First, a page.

South Korea joined the stampede to the moon Thursday with the launch of a lunar orbiter that will scout out future landing spots.
The satellite launched by SpaceX is taking a long, roundabout path to conserve fuel and will arrive in December.
India, Russia and Japan have new moon missions launching later this year or next, as do a slew of private companies in the U.S. and elsewhere. And NASA is next up with the debut of its mega moon rocket in late August.
South Korea’s $180 million mission — the country’s first step in lunar exploration — features a boxy, solar-powered satellite designed to skim just 62 miles (100 kilometers) above the lunar surface. Scientists expect to collect geologic and other data for at least a year from this low polar orbit.
It is South Korea’s second shot at space in six weeks.
In June, South Korea successfully launched a package of satellites into orbit around Earth for the first time using its own rocket. The first try last fall fizzled, with the test satellite failing to reach orbit.
And in May, South Korea joined a NASA-led coalition to explore the moon with astronauts in the coming years and decades. NASA is targeting the end of this month for the first launch in its Artemis program. The goal is to send an empty crew capsule around the moon and back to test the systems before a crew climbs aboard in two years.
Danuri — Korean for “enjoy the moon” — is carrying six science instruments, including a camera for NASA. It’s designed to peer into the permanently shadowed, ice-filled craters at the lunar poles. NASA favors the lunar south pole for future astronaut outposts because of evidence of frozen water.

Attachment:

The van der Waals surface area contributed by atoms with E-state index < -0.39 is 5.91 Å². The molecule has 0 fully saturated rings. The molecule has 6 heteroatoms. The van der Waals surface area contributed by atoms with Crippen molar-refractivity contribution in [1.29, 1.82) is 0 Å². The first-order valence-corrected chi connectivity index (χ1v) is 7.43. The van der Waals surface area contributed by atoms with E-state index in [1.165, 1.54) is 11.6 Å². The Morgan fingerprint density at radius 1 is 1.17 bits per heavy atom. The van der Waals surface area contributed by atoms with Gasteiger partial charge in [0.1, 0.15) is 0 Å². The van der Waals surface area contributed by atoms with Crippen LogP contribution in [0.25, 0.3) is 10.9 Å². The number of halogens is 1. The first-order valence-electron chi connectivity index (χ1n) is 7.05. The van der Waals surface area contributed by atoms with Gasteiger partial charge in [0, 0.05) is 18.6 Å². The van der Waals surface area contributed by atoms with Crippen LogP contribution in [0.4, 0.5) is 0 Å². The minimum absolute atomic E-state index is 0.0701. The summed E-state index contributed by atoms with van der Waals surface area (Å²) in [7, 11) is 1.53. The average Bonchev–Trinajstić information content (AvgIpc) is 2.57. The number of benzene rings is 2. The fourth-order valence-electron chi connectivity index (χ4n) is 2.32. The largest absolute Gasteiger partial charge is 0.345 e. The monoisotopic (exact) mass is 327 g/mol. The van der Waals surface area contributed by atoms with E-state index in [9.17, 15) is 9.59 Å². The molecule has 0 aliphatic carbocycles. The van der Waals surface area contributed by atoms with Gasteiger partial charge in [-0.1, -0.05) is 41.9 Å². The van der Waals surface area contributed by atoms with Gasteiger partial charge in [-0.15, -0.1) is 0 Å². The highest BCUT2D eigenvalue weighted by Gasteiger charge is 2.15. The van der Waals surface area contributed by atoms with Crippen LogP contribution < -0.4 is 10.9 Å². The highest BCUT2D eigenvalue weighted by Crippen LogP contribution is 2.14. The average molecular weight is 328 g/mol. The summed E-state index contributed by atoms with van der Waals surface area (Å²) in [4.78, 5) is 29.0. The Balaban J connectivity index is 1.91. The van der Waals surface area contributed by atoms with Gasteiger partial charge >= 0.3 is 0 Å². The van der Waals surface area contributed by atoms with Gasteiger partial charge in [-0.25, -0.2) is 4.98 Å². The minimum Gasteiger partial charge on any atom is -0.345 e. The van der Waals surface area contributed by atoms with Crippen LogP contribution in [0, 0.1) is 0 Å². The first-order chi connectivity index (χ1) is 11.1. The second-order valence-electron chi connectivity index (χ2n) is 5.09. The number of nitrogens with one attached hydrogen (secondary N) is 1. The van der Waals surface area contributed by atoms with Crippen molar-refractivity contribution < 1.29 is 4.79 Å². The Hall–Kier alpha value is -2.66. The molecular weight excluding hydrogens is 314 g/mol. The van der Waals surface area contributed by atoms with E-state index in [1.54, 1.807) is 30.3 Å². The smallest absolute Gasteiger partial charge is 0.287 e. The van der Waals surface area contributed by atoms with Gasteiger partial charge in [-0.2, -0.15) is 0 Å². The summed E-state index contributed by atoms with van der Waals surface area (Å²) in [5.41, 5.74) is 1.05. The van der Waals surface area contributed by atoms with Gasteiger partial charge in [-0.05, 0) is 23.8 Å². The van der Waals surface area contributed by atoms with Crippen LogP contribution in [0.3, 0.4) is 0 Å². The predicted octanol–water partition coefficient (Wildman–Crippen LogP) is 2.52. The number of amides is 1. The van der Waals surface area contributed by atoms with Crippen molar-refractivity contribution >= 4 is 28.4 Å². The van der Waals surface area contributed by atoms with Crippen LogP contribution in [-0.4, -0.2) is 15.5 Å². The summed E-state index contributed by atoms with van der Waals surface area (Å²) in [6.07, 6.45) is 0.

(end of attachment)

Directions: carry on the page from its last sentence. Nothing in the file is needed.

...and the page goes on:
South Korea plans to land its own spacecraft on the moon — a robotic probe — by 2030 or so.
“Danuri is just the beginning,” Sang-Ryool Lee, president of the Korea Aerospace Research Institute, said in the SpaceX launch webcast.
SpaceX’s Falcon 9 rocket carrying Danuri took off from Cape Canaveral close to sunset. The first-stage booster — making its sixth flight — landed on an ocean platform several minutes later for further recycling.
It was the third spaceshot of the day from the U.S.
United Launch Alliance kicked things off at sunrise in Florida, launching an Atlas V rocket with an infrared missile-detection satellite for the U.S. Space Force. Then Jeff Bezos’ Blue Origin rocket company sent six passengers on a quick ride to space from West Texas.
Across the world, the company Rocket Lab launched a small classified satellite from New Zealand for the U.S. National Reconnaissance Office.
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